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Edwin Nazarian

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Financial Education?

When do we teach our children about Money?

In today’s financial crises many are going through tough times while others are making themselves a fortune. If the way that education system teaches our young generation about economy and finance, what stopped them from seeing what was coming when they "knew" all about finance and economy?

What do today’s youth know about money and money management, apart from being the biggest consumers of all time?

Through my experience in dealing with youth I hardly see any young teenager who does truly cares what’s going on in today’s financial world. (not to mention the adults who do not care to watch the financial news on TV during the NEWS)

How can we bring to their awareness of fair trade and educate them how to be smart with their own economy?

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    Feb 7 2013: Pat, it is NOT that simple I'm sorry to say.

    I have been in the 'financial literacy' industry since 2002, created Camp Millionaire for kids and teens and a game called The Money Game. both highly effective and fun.

    Getting kids and teens (and the adults who tend them) to understand how money works is much bigger than basic economics. Why? Because as someone else pointed out, human beings are emotional and we buy things because of emotion...even the things we 'need' we buy because of some emotion.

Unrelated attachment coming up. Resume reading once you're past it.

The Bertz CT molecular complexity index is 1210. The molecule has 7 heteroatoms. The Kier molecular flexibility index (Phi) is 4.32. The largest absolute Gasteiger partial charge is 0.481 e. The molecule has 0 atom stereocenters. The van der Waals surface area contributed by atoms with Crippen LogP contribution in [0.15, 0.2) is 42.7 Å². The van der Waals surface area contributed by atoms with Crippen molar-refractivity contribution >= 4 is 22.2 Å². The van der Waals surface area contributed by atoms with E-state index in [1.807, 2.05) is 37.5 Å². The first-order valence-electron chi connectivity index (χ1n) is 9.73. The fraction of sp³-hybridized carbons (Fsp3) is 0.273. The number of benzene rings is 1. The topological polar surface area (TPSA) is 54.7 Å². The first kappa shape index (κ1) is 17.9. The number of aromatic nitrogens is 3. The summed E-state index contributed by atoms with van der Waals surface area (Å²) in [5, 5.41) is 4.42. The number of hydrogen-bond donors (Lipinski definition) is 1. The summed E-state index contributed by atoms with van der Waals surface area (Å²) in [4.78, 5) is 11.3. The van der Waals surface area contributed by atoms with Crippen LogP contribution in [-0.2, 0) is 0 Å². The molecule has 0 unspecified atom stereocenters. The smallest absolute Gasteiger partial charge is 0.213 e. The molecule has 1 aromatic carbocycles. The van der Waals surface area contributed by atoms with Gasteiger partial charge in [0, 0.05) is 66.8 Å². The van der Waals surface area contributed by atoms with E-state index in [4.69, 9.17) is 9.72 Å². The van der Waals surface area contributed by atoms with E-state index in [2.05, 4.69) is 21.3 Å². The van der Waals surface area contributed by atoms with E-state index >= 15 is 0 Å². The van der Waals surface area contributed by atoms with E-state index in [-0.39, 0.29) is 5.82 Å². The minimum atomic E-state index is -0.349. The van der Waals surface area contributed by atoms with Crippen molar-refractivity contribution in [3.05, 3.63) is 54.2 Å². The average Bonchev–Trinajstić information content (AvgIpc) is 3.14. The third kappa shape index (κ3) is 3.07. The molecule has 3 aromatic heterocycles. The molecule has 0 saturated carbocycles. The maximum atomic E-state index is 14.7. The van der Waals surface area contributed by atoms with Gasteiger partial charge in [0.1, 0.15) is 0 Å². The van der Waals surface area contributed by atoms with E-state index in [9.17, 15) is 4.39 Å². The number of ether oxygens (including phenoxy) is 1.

There are more reasons our country is financially illiterate than I could begin to cover and the rabbit hole is deeper than you'd ever imagine.

    1) Adults have a hard time teaching kids something they don't know or understand AND are uncomfortable with.
    2) Human beings make money mean WAY more than it really means. I teach that money is a tool to make our dreams come true but we make it mean something about who we are, how smart we are, how good we are, how successful we are, etc.
    3) Marketing skills have increased to the point where anything can be marketing to anyone, any age and it's not just the poor who are easily enticed...it's everyone. I have read that the most gullible are the people who think that they are NOT gullible!
    4) Financial education isn't required in most schools. When it IS taught, it's thrown into a grade or a semester and then you read articles that say Financial Education doesn't work. Of course it doesn't work! Either would math or English or science if it were taught for just one semester or one year.
    5) We have to stop lying to our kids, telling them that going to college and getting a job is the only way. Politicians scream that we need to create more jobs, but Hello, who do they think are going to create those jobs? Entrepreneurs! So why isn't THIS taught in every grade in America? Why does this seem so simple an answer but hardly ever done?
    6) We created a system that perpetuates the idea that we don't have to be responsible.

    Elisabeth
    • Feb 8 2013: You are truly a brilliant person and should have your own talk show or something. Where did you learn so much about teaching kids about money?
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      Feb 8 2013: I don't see that you have indicated anything that is not simple? YES it is that simple